Italian Dictator Benito Mussolini

    Oddly, while the army retreated in disarray, the Emperor seemed to retreat in leisure. He did not retreat with the army, but behind it, a dangerous situation that upset some of his advisers as dangerous opening him up for possible capture. The monarch had perhaps given up on earthly powers and was turning to higher authorities. Emperor Haile Selassie paid a secret visit to the churches at Lalibella to pray, taking the time to visit the distant church of Our Lady at the summit of Mt. Asheten as well. This trip was a huge detour that extended his retreat considerably and dangerously. Finally, the Emperor finished his prayers and then proceeded out of Wello and on to Addis Ababa. Upon his arrival an emergency meeting of war leaders and nobles was held at the palace to decide what the next action should be. It was agreed that Addis Ababa would be impossible to defend, and that in the interests of preserving the Imperial house, the Empress and the Imperial family should immediately leave for Djibouti, and board an English ship for Palestine. A debate was held as to what the Emperor himself and the government should do. Some believed that it would be best to relocate the government to Gore, in the remote south. The Emperor agreed with this and ordered that it be done immediately. It was then discussed whether it would be wise for the Emperor to move with the government to Gore, and fight on, or leave with his family and present the plea of the Ethiopian people in person before the League of Nations in Geneva. One of his long time supporters and fellow modernist, Blatta Takkele angrily stated that an Ethiopian Emperor had never fled a battle, and that Emperor Haile Selassie should die in the glory of battle rather than go into exile and beg for the help of European colonialists. Ironically, it was the chief voice of conservatism, Ras Kassa Hailu, who just as forcefully argued against this traditionalist position championed by a modernist. The premier prince of the blood argued that if the Emperor stayed and was killed or captured, the cause of Ethiopia would be finished as the forces of opposition to the Italians fragmented. By staying alive and safe abroad, he could appeal for assistance from a position of legitimacy and return some day to fight again, keeping hope alive for the resistance. The Empress also pulled the Emperor aside and stressed her agreement with this position. She added that he should come with her to Jerusalem and pray for the deliverance of their country with her. Blatta Takelle is said to have horrified the assembled courtiers by threatening to draw his gun and saying that he would rather shoot the Emperor himself rather than have his country abandoned by her king. The Emperor made his decision. On the morning of May 3rd, 1936,The Emperor with Empress Menen, Crown Prince Asfaw Wossen with Crown Princess Wollete Israel and Princess Ijigayehu their daughter; Princess Tenagnework and her children, Princesses Aida, Seble, Sophia,Hirut,Princes Amha and Iskinder Desta; Princess Tsehai; Prince Makonnen Duke of Harrar; and Prince Sahle Selassie; along with numerous nobles and officials boarded the train to Djibouti. Crowds assembled to see them off, and as the trian pulled out, the crowds began to wail. When news that the Emperor had fled began to spread, panic began to set in. The government had packed up and departed hurriedly for Gore. The Emperor had appointed his cousin Ras Imiru as Prince-Regent and Commander-in-Chief. Ras Desta Damtew, the Emperor's son-in-law and husband of Princess Tenagnework was to continue in command of the Imperial forces in the south. The remnants of the northern Armies were directed to join him or Ras Imiru immediately. Dejazmatch Beyene Merid, husband of the Emperor's eldest daughter, Princess Romanework (from his first marriage) remained in command of troops in Bale, under the general command of Ras Desta. Princess Romanework and her two little sons remained behind with the Dejazmatch rather than go into exile. The chief of the Addis Ababa police, Balambaras (later Ras)Abebe Aregai began to organize a guerrilla army, set fire to key structures that he didn't want the Italians to seize and marched out of the city. With the departure of the Imperial family, the exit of the government and of the army and police forces, disorder began to take root as the residents realized that the city had no authorities and was on the verge of falling to the hated Italians. Many began to loot and burn stores and warehouses, and foriegn nationals fled to the safety of the compounds of the various diplomatic missions.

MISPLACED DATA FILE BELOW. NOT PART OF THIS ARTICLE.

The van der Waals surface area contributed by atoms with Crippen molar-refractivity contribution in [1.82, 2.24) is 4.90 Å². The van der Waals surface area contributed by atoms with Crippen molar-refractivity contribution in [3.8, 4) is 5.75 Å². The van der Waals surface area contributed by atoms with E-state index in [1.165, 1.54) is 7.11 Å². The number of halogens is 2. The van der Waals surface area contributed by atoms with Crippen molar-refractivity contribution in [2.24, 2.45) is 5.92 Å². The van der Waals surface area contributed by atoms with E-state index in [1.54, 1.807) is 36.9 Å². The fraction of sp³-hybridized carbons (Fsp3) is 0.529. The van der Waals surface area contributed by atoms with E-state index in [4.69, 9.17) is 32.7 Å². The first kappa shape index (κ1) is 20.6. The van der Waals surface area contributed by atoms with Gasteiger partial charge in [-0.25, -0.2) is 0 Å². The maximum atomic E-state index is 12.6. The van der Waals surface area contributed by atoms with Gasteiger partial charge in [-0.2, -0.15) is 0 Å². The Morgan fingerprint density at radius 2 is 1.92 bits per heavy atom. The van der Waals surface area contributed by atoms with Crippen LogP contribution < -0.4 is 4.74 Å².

Vittorio Emannuelle III, King of Italy, Proclaimed "Emperor of Ethiopia" by Mussolini